BoE Doubles Rates, Warns of 7% Inflation

The Bank of England (BoE) has raised interest rates for the second time in an attempt to control soaring UK inflation.

Interest rates were raised from 0.25% to 0.50% in Thursday’s meeting, following a December hike from 0.10% to 0.25%. This latest move effectively ends the “emergency” monetary support launched during the pandemic in 2020, when interest rates were cut to a record low of 0.1%. Quantitative easing is also being unwound, the BoE confirmed. While December’s rate rise was not expected by markets, today’s had been priced in already.

The US Federal Reserve has also signaled rate rises are coming this year, which has unnerved risk assets like equities. But the BoE is the first of the major central banks to pull the trigger. Stock market reaction was muted, with the FTSE 100 down just 23 points at lunchtime to 7,559, while gilt yields for bonds from two to 30 years’ maturity increased.

Hawk’s Gathering

According to the BoE’s monetary policy committee minutes, members voted 5-4 in favor of the increase. The four members of the MPC voted for an even bigger rate rise, of 0.50% to 0.75%, so it will be interesting to see how that split manifests itself in the next meeting on March 17. Financial markets, meanwhile, forecast interest rates of 1.5% by 2023.

What may alarm inflation watchers is that the BoE is now itself forecasting CPI inflation to peak at 7.25% in April. In November last year it expected that number to hit 5.25% before falling back again.

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Global energy prices are one reason for the Bank’s cautious outlook. Is there any respite ahead for energy customers? Today’s news of a 50% rise in the energy price cap in April suggests that this is unlikely soon, although the government is planning to soften the blow.

Energy market prices, or futures, imply that the price of gas and electricity will tail off after reaching a peak, but the BoE is considering an alternative: that prices plateau at high levels.

“Wholesale energy prices are assumed to follow their respective futures curves for the first six months of the projections and remain constant beyond that, in contrast to futures curves, which are downward sloping over coming year,” the BoE said in a statement.

Russia’s next move in Ukraine is expected to be a swing factor too. Falling demand in the European spring and summer could ease some price pressures until next winter.

too fast?

Like energy prices, supply chain problems are beyond the BoE’s immediate control. While the market anticipates further rate hikes, there’s the danger that too many hikes, and too quickly, could kill off consumer spending and the economy, which is still in recovery mode.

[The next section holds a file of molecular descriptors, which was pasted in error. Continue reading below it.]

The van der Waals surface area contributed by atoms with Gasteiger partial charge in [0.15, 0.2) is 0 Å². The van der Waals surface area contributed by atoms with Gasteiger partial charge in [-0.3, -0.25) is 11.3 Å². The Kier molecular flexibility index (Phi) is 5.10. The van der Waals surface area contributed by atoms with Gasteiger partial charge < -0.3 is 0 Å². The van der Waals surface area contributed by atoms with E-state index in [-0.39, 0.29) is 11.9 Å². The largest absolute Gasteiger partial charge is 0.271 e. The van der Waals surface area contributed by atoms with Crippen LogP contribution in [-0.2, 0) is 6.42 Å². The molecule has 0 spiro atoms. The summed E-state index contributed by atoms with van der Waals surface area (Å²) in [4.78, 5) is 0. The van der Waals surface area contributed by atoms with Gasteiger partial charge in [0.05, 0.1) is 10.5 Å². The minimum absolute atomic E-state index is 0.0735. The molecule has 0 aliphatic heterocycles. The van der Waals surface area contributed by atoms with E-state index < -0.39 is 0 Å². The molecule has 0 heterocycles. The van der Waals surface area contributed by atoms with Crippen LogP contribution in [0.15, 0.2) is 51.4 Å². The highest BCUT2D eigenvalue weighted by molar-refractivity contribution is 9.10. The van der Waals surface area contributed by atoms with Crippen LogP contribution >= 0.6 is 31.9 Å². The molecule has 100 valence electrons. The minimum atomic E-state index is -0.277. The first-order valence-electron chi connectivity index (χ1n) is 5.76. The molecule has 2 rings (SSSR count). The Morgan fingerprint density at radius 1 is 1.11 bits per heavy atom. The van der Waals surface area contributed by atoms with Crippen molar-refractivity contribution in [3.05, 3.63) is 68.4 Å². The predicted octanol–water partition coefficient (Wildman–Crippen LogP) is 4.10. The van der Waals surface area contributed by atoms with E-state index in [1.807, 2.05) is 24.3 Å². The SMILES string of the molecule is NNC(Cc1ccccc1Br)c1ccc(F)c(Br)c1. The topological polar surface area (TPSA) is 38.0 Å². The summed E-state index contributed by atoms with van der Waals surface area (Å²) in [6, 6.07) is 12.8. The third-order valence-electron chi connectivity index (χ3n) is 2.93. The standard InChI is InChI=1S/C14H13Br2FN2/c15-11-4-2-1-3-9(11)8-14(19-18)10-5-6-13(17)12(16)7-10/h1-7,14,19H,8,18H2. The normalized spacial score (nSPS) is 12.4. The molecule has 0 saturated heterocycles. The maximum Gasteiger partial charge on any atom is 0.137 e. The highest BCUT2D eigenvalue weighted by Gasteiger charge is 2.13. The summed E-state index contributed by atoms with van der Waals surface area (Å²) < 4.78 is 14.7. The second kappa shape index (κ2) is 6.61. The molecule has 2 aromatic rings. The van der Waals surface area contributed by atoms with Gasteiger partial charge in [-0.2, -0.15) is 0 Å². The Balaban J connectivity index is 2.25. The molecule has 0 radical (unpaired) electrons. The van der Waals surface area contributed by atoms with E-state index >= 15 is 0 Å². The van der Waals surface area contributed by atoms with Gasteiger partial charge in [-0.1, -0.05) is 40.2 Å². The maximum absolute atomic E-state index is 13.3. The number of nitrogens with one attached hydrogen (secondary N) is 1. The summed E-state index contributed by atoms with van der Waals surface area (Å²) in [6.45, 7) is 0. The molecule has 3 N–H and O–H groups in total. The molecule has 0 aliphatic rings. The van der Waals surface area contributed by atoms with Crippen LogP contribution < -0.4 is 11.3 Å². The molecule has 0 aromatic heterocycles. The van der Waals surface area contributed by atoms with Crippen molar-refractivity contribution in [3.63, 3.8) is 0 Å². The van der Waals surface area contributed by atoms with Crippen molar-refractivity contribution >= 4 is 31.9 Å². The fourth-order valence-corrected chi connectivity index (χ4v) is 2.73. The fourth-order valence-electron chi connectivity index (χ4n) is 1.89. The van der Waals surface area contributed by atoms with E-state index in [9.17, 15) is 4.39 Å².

BlackRock Investment Institute’s UK chief investment strategist Vivek Paul sums up this dilemma: “The unique restart of economic activity and the impact of Brexit are causing bottlenecks in key sectors, driving up prices. There is not much that monetary policy can do about this – and over-tightening now could destroy demand so much that the BoE is forced to reverse course.

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“This is what markets already have priced in – reflecting confusion around the intentions of the Monetary Policy Committee (MPC). The MPC will need to clearly communicate what its motivation is, in our view, to avoid over-tightening financial conditions and hurting the real economy.”

On the flipside, could interest rates go up more than the market is pricing in? “The truth is that nobody, including the BoE, knows,” says Steven Bell, BMO GAM’s chief economist.

“But even if they rise to 1.5%, a year or so from now, as the market currently expects, they would still be below the 2% inflation target and therefore remain negative in real terms. If the BoE wants to put downward pressure on inflation, rates will have to rise considerably further.”

Why does the Bank of England raise interest rates? Well, it has an inflation target of 2% but the Consumer Price Index rose to 5.4% in December on an annual basis, up from 5.1% in the month before. Interest rates are traditionally used as a tool by central banks to restrain inflation by reducing the money supply, which makes borrowing more expensive for businesses and individuals.

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George Holan

George Holan is chief editor at Plainsmen Post and has articles published in many notable publications in the last decade.

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